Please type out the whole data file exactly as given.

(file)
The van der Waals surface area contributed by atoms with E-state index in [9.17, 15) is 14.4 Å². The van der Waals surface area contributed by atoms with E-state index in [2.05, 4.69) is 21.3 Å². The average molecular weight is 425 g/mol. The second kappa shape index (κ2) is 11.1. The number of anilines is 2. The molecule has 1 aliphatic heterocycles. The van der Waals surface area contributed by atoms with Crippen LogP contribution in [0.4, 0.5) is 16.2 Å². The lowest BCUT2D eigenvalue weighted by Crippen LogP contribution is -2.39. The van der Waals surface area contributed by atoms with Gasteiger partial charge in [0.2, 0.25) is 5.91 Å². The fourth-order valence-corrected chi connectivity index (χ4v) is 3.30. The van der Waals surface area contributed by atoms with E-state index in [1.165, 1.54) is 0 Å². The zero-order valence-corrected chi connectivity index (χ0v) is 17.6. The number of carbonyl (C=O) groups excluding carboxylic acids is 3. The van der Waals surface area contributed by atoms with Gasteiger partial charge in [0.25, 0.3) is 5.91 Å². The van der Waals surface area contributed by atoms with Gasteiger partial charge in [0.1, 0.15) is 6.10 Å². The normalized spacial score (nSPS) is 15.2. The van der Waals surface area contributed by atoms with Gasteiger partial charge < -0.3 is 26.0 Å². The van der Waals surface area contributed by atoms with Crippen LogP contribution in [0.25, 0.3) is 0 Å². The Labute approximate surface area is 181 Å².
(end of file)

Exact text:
The van der Waals surface area contributed by atoms with E-state index in [9.17, 15) is 14.4 Å². The van der Waals surface area contributed by atoms with E-state index in [2.05, 4.69) is 21.3 Å². The average molecular weight is 425 g/mol. The second kappa shape index (κ2) is 11.1. The number of anilines is 2. The molecule has 1 aliphatic heterocycles. The van der Waals surface area contributed by atoms with Crippen LogP contribution in [0.4, 0.5) is 16.2 Å². The lowest BCUT2D eigenvalue weighted by Crippen LogP contribution is -2.39. The van der Waals surface area contributed by atoms with Gasteiger partial charge in [0.2, 0.25) is 5.91 Å². The fourth-order valence-corrected chi connectivity index (χ4v) is 3.30. The van der Waals surface area contributed by atoms with E-state index in [1.165, 1.54) is 0 Å². The zero-order valence-corrected chi connectivity index (χ0v) is 17.6. The number of carbonyl (C=O) groups excluding carboxylic acids is 3. The van der Waals surface area contributed by atoms with Gasteiger partial charge in [0.25, 0.3) is 5.91 Å². The van der Waals surface area contributed by atoms with Gasteiger partial charge in [0.1, 0.15) is 6.10 Å². The normalized spacial score (nSPS) is 15.2. The van der Waals surface area contributed by atoms with Gasteiger partial charge < -0.3 is 26.0 Å². The van der Waals surface area contributed by atoms with Crippen LogP contribution in [0.25, 0.3) is 0 Å². The Labute approximate surface area is 181 Å².